Scrubber manufacturer Yara Marine Technologies sees carbon capture as one of several potential future directions. As the company’s head of sales and marketing Aleksander Askeland put it, his business’s “end goal is to at least eliminate the scrubber in its current form”.
Stressing the evolutionary approach and success of his company as a market innovator, Mr Askeland said “This is a bridging technology, and we need to think ahead: how can we stay relevant? How can we come up with new technologies, new ambitions to cover the gap?”
Mr Askeland said his company had managed to capitalise on a solution that was “ripe” for the market, and he said the success had a lot to do with how effective the technology is. When installed, scrubbers virtually eliminate sulphur oxides (SOx) from ship emissions.
Mr Askeland also noted that not enough attention was paid to scrubbers’ relatively lower carbon footprint than other sulphur cap compliance methods. Scrubbers’ comparative CO2 reductions – measured by well-to-wake calculations – are estimated to be between 10-20% over vessels burning low sulphur fuel oils (LSFOs).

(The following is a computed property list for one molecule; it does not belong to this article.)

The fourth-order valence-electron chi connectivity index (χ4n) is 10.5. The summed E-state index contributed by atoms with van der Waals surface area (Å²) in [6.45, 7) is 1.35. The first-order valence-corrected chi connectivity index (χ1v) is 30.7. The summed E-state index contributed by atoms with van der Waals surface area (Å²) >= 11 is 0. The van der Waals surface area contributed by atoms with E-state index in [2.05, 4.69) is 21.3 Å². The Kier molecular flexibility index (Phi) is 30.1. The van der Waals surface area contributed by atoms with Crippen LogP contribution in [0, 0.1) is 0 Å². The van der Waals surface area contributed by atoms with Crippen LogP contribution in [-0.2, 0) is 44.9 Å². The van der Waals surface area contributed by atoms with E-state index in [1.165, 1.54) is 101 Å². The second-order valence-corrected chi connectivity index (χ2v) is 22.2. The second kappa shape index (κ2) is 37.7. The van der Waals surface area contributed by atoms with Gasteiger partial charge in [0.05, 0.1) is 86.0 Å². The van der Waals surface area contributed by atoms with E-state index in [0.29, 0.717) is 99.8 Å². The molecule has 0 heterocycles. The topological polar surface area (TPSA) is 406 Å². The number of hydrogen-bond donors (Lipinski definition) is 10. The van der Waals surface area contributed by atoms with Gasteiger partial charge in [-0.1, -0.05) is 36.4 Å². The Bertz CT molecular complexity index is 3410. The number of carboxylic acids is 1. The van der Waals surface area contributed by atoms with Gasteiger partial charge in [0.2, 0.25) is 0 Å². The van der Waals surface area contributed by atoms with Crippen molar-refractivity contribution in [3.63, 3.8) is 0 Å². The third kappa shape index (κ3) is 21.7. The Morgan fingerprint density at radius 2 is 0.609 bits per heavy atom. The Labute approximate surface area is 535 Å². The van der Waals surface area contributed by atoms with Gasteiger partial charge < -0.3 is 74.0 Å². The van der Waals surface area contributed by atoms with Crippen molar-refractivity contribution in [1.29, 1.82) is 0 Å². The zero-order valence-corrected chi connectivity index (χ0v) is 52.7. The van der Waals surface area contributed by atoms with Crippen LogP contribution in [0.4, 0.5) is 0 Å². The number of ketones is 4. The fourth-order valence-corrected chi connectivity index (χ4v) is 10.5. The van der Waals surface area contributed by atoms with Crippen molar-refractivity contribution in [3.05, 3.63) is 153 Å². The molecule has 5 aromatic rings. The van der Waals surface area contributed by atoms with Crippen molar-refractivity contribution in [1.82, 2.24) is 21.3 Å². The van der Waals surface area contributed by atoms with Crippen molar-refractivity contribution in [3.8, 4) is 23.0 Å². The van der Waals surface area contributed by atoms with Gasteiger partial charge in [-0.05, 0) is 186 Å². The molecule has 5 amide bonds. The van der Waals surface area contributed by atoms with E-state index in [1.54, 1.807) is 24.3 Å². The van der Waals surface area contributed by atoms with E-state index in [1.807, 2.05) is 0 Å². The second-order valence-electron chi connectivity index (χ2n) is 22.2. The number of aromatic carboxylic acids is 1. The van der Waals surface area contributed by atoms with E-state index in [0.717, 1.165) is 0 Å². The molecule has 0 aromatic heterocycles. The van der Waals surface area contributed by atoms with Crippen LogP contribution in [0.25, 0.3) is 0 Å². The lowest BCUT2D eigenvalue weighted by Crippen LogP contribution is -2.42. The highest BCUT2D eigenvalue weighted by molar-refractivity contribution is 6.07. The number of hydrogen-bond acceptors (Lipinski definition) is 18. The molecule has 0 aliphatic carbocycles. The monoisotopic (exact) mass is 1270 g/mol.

“This is sometimes lost in the dialogue, that there is a very clear benefit [to using scrubbers as opposed to LSFOs]. There are thousands of ships using this technology today,” he said.
Class society DNV’s head of environmental certification for maritime Fabian Kock pointed out that another challenge for scrubber uptake is that GHG regulations, in their existing form, give no benefit to shipowners using scrubbers. Currently, carbon footprints are being calculated on a tank-to-propeller approach, he said, leaving out the production processes of fuel oils which can add significant weight to total carbon emissions.
“To gain a benefit also in the CO2 certificates, IMO needs to define and also agree on lifecycle analysis considerations to reflect the total carbon footprint of the fuel and technologies being used,” Mr Kock said.